ST. PETERSBURG, FLA.-
All exhibitions during the MFA
s 50th anniversary year are inspired by and revolve around the collection. African American Life and Family draws on the Museums impressive collection of photography, as well as key loans, and primarily reveals how blacks viewed and presented themselves through images. The show opens Saturday, January 17, on what has become Martin Luther King Jr. weekend in St. Petersburg, and continues through Sunday, May 3. Curatorial Assistant Sabrina Hughes has curated this important show.
In 1900, sociologist and civil rights activist W.E.B. Du Bois created an exhibition of photographs titled The American Negro for that years Worlds Fair in Paris. He selected images that showed refined, educated, and prosperous African Americans, challenging prevalent views and expectations of the time. Exhibiting photographs of and by African Americans introduced visual complexity to counteract deliberate distortion. Negative imagery could be thwarted by pictures of dignity, pride, success, and beauty.
Throughout the late nineteenth and early twentieth centuries, depictions of African Americans in theater, art, and the media often took the form of caricature, which exaggerated and simplified its subjects. Because of photographys empirical nature, representing a truthful image of what was before the camera, photographs can define reality. They also have the power to contest dominant modes of representation when people have control over their own image.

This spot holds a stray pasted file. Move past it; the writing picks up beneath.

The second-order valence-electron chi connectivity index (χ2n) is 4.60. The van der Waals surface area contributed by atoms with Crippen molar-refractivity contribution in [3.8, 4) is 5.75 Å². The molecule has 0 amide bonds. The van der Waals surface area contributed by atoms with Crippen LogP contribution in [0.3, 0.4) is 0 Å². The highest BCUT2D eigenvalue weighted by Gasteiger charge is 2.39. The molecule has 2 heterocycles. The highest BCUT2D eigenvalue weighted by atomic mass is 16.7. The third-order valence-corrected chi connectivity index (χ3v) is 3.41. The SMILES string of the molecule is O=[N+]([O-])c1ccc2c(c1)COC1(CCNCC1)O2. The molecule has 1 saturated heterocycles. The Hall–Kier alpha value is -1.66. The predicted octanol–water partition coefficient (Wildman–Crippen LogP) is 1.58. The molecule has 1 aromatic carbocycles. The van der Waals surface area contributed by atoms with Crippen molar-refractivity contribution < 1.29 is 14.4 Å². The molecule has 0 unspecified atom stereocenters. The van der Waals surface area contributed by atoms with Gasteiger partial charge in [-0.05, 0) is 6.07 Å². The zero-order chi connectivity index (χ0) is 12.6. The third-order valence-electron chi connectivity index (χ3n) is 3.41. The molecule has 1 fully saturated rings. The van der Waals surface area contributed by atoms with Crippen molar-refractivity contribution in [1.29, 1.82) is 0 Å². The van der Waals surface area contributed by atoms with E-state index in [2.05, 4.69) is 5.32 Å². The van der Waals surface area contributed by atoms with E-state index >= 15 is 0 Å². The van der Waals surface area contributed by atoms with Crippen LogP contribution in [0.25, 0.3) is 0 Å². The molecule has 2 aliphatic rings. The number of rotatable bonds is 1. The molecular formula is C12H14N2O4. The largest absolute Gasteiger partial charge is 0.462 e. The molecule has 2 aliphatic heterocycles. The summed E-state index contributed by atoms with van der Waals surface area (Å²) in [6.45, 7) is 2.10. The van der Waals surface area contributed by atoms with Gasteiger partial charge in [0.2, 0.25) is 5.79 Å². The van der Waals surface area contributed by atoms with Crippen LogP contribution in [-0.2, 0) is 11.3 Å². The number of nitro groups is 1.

The photographs in African American Life and Family, including many portraits that would have been displayed in the home, provided a way to resist misrepresentation. Snapshots, postcards, portraits, and other typically private photographs became galleries of black Americathe world hidden from public view or forced into oblivion by the constant flood of stereotypes.
Noted critic bell hooks has written that the camera in black life [became] a political instrument, a way to resist misrepresentation as well as a means by which alternative images could be produced. Photography was more fascinating to masses of black folks than other forms of image-making because it offered the possibility of immediate intervention. All of the images in African American Life and Family were created before passage of the American Civil Rights Act in 1964, making them part of the resistance and intervention described by hooks.
In addition to vernacular photography, the exhibition will feature two works by the gifted photographer James Van Der Zee, who captured the growing black middle-class in Harlem through the mid-1940s. (Van Der Zee played a leading role in the Harlem Renaissance.) Addison Scurlock was a respected portraitist in Washington D. C.; his portrait of Booker T. Washington is a highlight of the exhibition.
Charles Teenie Harriss picture conveys the energy of a Pittsburgh jazz club from 1945, and Marion Post Wolcotts photograph of a juke joint in Mississippi also projects a celebratory mood. They both point to the central role music has played in African American life and survival. African Americans have created much of our countrys most inventive and singular music.
The images in African American Life and Family pay tribute to the richness of black culture, as well as to the MFAs 50th anniversary. The photography collection, in its quality, diversity, and scope, is one of the hallmarks and great achievements of the Museum of Fine Arts.